HISTORIC VANCOUVER COURT HEARING HIGHLIGHTS FEDERAL FOCUS ON SOUTHWEST WASHINGTON
The Honorable Ronald B. Leighton, U.S. District Judge for the Western District of Washington, is conducting an historic court hearing at the Vancouver, Washington, Federal Building today. It is believed to be the first time an Article III federal judge has conducted a hearing in Southwest Washington. The hearing in fast-growing Clark County is just one example of increased federal attention to the needs of Southwest Washington.
A steering committee of local and federal officials have been working since 2002, to increase federal law enforcement resources in Southwest Washington. United States Attorney John McKay welcomed Judge Leighton's decision to conduct court in Vancouver saying, "This is a significant step towards bringing justice closer to home for all our state's citizens." The court and other federal agencies are exploring whether certain criminal proceedings will be heard in Vancouver in the future.
Under the leadership of McKay, United States Congressman Brian Baird and United States Marshal Eric Robertson, there have been significant improvements in federal law enforcement efforts in Southwest Washington. The opening of the Federal Investigative Center (FIC) in December 2003, brought more federal investigators to the area and with them more prosecutions of serious offenders. For example, in 2002 there were only a handful of federal cases prosecuted out of the Southwest Washington counties of Clark, Cowlitz, Lewis, Pacific, Skamania, and Wahkiakum. In 2003, with increased attention but before the FIC opened, 20 cases were prosecuted. In 2004, with the Federal Investigative Center up and running, the work product tripled to approximately 60 cases. The use of a part-time magistrate judge to issue warrants has freed-up agents for investigations instead of having to make long trips to Tacoma to obtain warrants.
The United States Attorney's Office has made significant changes to make federal prosecutors more accessible to local law enforcement. Prosecution guidelines were adjusted to reflect the priorities of the local communities. Case intake was streamlined so local prosecutors could get immediate access and quick decisions. Federal prosecutors organized training sessions in local communities on federal gun laws, cyber crime, criminal enterprises and federal sentencing issues.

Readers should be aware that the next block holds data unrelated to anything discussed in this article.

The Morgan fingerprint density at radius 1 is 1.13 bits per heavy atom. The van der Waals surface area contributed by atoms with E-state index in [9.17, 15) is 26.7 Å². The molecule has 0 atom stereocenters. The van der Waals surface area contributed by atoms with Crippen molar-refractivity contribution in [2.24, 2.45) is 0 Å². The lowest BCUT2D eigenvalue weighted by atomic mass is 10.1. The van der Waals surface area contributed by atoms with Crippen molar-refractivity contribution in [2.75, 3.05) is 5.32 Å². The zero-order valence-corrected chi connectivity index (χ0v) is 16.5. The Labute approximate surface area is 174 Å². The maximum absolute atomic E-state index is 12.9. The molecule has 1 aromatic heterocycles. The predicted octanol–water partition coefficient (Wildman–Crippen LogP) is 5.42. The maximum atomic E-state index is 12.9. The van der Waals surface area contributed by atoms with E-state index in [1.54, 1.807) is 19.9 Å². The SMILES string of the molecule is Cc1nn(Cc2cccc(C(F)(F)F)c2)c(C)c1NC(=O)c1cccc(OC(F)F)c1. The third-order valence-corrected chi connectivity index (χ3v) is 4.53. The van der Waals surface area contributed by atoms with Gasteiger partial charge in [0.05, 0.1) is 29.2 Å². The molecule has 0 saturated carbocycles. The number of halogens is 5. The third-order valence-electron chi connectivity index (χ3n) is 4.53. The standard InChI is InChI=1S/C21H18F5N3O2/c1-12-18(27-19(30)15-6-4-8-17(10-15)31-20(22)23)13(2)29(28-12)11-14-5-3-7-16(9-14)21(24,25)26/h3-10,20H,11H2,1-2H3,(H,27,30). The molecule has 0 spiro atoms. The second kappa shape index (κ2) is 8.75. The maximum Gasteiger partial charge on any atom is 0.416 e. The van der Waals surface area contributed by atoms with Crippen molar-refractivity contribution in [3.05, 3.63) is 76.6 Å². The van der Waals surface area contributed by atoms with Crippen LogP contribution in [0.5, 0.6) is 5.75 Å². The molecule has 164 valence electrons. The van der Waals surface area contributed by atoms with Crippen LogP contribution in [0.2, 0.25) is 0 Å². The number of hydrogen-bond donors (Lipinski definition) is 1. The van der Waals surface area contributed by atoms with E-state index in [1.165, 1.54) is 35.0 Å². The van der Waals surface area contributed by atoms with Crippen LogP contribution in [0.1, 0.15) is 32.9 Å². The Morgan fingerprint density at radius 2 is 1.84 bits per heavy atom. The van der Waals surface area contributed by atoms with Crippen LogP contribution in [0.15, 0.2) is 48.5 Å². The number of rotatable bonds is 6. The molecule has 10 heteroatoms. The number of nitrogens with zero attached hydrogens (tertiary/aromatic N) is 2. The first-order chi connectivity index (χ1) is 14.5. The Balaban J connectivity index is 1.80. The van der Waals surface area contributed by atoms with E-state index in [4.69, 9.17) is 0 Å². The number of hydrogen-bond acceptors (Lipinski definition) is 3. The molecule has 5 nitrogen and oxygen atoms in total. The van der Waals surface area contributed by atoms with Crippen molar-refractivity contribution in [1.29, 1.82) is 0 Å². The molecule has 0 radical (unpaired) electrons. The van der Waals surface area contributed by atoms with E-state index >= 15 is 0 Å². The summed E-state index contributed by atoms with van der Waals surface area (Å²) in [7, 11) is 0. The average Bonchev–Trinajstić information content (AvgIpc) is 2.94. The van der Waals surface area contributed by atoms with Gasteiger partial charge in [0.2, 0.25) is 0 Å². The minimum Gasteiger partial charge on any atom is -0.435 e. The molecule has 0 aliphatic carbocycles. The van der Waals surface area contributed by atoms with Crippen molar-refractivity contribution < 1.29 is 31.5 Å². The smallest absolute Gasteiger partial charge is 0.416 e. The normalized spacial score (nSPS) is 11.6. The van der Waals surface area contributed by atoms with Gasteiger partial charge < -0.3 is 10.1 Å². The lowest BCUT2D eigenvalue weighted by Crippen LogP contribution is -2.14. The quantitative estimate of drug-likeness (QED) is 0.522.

One area of great concern to local law enforcement is the prosecution and deportation of illegal aliens involved in criminal activity. Prior to the increased federal focus, illegal aliens were offending and being released back into the community. In 2004, U.S. Immigration and Customs Enforcement (ICE) conducted 140 administrative arrests and deportations, and 20 were referred to the United States Attorney's Office as aggravated cases to be prosecuted as the federal felony of Illegal Reentry After Deportation.
Another focus area is gun crime under Project Safe Neighborhoods. Project Safe Neighborhoods is a nationwide commitment to reduce gun crime in America by networking existing local programs that target gun crime and providing those programs with additional tools. In 2004, the United States Attorney's Office prosecuted 20 illegal gun and armed career criminal cases investigated by the Bureau of Alcohol Tobacco Firearms & Explosives (ATF). Working with local law enforcement in Cowlitz County, the United States Attorney's Office prosecuted 20 illegal gun and armed career criminal cases investigated by the Bureau of Alcohol, Tobacco, Firearms & Explosives (ATF). The U.S. Marshal's Service joined with local law enforcement for "Project Fist," which cleared 140 local arrest warrants and resulted in the apprehension of 60 fugitives from Clark and Cowlitz counties.
Many changes, large and small, have come together to improve the communication and coordination among the law enforcement agencies in Southwest Washington. At this time the only hearings in Vancouver will be on civil lawsuits. The court will decide whether criminal matters should be conducted in Vancouver after consulting with a number of interested parties such as the Marshal Service and the Federal Public Defender. The hearing today by Judge Leighton is yet another step in efforts to better serve the people of Southwest Washington.
For additional information please contact Emily Langlie, Public Affairs Officer for the United States Attorney's Office, Western District of Washington, at 206-553-4110.